Hermosa Beach, 0.165% BAC, Crash, Plea to Wet Reckless
Our client, age 41 and with no prior DUI convictions, was heading out to do her laundry at a laundromat. She lived in Hermosa Beach. As she was driving past a bar she knew, she thought she recognized a friend of hers stepping out of the bar, so she turned to wave and say “hi.” As she turned her head toward the bar, she drove her car directly into the rear of Hermosa Beach Parking Enforcement vehicle, parked in lane two while issuing a ticket to another vehicle.
Brief Synopsis: Our client crashed into a Hermosa Beach Parking Enforcement vehicle while on her way to do laundry. She had a 0.165% BAC. We resolved this DUI for reckless driving (Vehicle Code § 23103 pursuant to § 23103.5) and the DUI was dismissed.
Our client’s airbags inflated as she collided. Pedestrians nearby called 911 and the Hermosa Beach police arrived at the scene. Luckily, our client was not injured and the parking enforcement employee was standing on the side of the street, giving a ticket, when the crash happened. Our client had no passengers.
When asked at the scene if she had been drinking, our client told police that she had drank two glasses of wine before heading out to do her laundry. She submitted to a breathalyzer test at the road side and registered a 0.165% blood alcohol concentration (BAC). This was over double the legal limit. She was immediately arrested.
When the client contacted our office, she was very worried that being convicted of DUI would affect her real estate license and that the DMV would require her to install an ignition interlock device (IID) on her car for at least five months. These were valid concerns. She complained that it would be quite embarrassing for her in her real estate business when showing clients property and driving with them in her car. After all, to allow her car to start each time, she would have to blow into a small tube for the IID to allow the car key to turn on the ignition.
Greg Hill looked into the police report and noticed that it was very unlikely, in a car crash investigation, that the police officers paid attention only to our client upon arriving at the scene. Instead, it was common they were more interested in ensuring there was proper traffic control to prevent a further accident, in checking if there was gasoline leaking on the pavement and looking for witnesses. Greg Hill suspected therefore that the first breath test was given too soon, before the fifteen minute minimum observation period had passed. As it turned out, from reading the police report, this appeared to be true.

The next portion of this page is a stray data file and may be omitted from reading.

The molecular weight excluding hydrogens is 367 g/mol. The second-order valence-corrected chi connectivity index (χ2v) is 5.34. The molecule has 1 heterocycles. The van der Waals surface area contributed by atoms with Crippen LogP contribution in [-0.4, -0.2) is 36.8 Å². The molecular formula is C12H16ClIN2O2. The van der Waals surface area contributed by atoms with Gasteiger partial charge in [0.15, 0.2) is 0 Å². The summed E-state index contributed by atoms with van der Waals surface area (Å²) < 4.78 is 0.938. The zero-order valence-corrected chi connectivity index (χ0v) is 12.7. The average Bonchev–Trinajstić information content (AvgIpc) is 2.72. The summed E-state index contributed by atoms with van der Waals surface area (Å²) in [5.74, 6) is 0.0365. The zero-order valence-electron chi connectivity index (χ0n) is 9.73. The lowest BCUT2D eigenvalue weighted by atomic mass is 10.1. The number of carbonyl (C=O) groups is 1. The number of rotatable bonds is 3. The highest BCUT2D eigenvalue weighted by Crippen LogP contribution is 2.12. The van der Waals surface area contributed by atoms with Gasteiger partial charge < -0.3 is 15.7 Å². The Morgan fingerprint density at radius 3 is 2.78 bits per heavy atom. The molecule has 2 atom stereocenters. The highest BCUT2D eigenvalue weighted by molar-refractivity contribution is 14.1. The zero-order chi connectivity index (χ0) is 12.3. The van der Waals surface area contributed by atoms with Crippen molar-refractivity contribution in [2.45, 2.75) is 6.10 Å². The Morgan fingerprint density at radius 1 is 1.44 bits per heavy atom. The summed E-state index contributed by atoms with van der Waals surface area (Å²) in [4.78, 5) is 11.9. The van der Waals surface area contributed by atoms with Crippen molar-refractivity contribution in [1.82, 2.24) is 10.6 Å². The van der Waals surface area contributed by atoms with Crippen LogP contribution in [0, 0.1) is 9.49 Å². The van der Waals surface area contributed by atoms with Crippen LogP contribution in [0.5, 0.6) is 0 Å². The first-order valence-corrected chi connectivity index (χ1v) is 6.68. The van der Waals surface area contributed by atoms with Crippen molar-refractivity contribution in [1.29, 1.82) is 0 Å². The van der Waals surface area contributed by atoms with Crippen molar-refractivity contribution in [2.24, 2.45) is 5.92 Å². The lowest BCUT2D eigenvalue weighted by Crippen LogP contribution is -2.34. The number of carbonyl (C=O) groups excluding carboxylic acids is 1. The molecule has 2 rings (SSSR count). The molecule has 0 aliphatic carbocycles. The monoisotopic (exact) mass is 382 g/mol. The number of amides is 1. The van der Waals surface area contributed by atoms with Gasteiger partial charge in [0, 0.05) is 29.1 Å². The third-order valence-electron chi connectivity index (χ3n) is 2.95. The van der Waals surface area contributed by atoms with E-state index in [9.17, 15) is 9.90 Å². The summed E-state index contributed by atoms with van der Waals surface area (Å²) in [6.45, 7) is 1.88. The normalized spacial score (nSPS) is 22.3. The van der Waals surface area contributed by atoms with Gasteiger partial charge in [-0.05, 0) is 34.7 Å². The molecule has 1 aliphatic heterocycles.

Greg Hill then argued that the field sobriety tests, each involving balance, were likely worthless because at the time of the tests, there were 27 knot gusts of wind according to the LAX weather history online. Moreover, our client had just been jarred forcefully in a car accident. Her balance was surely compromised.
Greg Hill also pointed out that the breath tests were immediately given at the station just five minutes after they arrived with our client, which was improper and in violation of Title 17 to the California Code, as well as the manufacturer guidelines for the breath test machine. This was clearly before fifteen minutes had passed to allow the officer to continuously observed our client before the test to ensure the subject does not vomit, burp or drink water or even spit, which would foul the mouth cavity and prevent an accurate test of the breath alcohol content. Indeed, the same officer that took the test was the one who drove our client to the station. Obviously, that officer could not drive a car while simultaneously observing our client continuously. If he had done so, he would have rear-ended another car just like our client did.
The Hermosa Beach City Prosecutor, after reading our client’s positions set out in a Defense Position Letter with a Mitigation Packet, offered to resolve the case with a plea by our client to a wet reckless (a plea to Vehicle Code § 23103), rather than a DUI. Our client agreed. She was quite happy, as the DMV will not require an ignition interlock device for a conviction of violating section 23103, but it will mandate this for a DUI. The wet reckless also was far less damaging to our client’s real estate license than a DUI.
It merits mention that this case summary is from a 2011 DUI. Now, there is no longer a Hermosa Beach City Prosecutor. All such misdemeanor DUI’s in Hermosa Beach are prosecuted by the Redondo Beach City Prosecutor’s Office.
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